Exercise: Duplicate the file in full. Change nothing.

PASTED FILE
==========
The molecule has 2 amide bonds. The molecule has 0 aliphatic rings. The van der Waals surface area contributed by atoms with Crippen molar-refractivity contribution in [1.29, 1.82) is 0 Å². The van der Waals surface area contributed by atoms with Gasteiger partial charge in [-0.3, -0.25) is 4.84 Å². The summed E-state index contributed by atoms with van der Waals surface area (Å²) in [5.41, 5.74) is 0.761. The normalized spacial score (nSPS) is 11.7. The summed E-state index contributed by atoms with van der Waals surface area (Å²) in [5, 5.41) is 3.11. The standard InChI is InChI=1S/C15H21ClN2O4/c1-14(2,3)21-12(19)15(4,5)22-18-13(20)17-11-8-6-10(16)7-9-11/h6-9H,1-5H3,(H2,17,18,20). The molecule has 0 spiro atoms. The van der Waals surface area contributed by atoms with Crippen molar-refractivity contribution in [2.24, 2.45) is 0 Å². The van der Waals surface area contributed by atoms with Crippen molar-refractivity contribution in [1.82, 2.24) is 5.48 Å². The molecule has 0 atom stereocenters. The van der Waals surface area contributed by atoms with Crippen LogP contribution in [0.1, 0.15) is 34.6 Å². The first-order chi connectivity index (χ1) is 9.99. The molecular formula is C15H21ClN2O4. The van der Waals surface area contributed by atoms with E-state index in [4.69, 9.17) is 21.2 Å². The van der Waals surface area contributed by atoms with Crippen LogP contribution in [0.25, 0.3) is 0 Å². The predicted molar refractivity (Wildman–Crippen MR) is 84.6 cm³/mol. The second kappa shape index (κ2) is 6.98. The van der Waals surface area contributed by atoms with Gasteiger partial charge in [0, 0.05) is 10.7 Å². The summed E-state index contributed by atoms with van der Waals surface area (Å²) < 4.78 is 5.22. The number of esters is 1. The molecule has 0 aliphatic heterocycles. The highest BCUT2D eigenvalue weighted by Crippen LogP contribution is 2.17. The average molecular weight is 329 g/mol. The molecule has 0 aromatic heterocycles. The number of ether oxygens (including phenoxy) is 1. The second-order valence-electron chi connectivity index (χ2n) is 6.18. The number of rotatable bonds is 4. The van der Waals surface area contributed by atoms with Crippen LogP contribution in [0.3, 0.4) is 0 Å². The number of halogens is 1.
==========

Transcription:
The molecule has 2 amide bonds. The molecule has 0 aliphatic rings. The van der Waals surface area contributed by atoms with Crippen molar-refractivity contribution in [1.29, 1.82) is 0 Å². The van der Waals surface area contributed by atoms with Gasteiger partial charge in [-0.3, -0.25) is 4.84 Å². The summed E-state index contributed by atoms with van der Waals surface area (Å²) in [5.41, 5.74) is 0.761. The normalized spacial score (nSPS) is 11.7. The summed E-state index contributed by atoms with van der Waals surface area (Å²) in [5, 5.41) is 3.11. The standard InChI is InChI=1S/C15H21ClN2O4/c1-14(2,3)21-12(19)15(4,5)22-18-13(20)17-11-8-6-10(16)7-9-11/h6-9H,1-5H3,(H2,17,18,20). The molecule has 0 spiro atoms. The van der Waals surface area contributed by atoms with Crippen molar-refractivity contribution in [2.24, 2.45) is 0 Å². The van der Waals surface area contributed by atoms with Crippen molar-refractivity contribution in [1.82, 2.24) is 5.48 Å². The molecule has 0 atom stereocenters. The van der Waals surface area contributed by atoms with Crippen LogP contribution in [0.1, 0.15) is 34.6 Å². The first-order chi connectivity index (χ1) is 9.99. The molecular formula is C15H21ClN2O4. The van der Waals surface area contributed by atoms with E-state index in [4.69, 9.17) is 21.2 Å². The van der Waals surface area contributed by atoms with Crippen LogP contribution in [0.25, 0.3) is 0 Å². The predicted molar refractivity (Wildman–Crippen MR) is 84.6 cm³/mol. The second kappa shape index (κ2) is 6.98. The van der Waals surface area contributed by atoms with Gasteiger partial charge in [0, 0.05) is 10.7 Å². The summed E-state index contributed by atoms with van der Waals surface area (Å²) < 4.78 is 5.22. The number of esters is 1. The molecule has 0 aliphatic heterocycles. The highest BCUT2D eigenvalue weighted by Crippen LogP contribution is 2.17. The average molecular weight is 329 g/mol. The molecule has 0 aromatic heterocycles. The number of ether oxygens (including phenoxy) is 1. The second-order valence-electron chi connectivity index (χ2n) is 6.18. The number of rotatable bonds is 4. The van der Waals surface area contributed by atoms with Crippen LogP contribution in [0.3, 0.4) is 0 Å². The number of halogens is 1.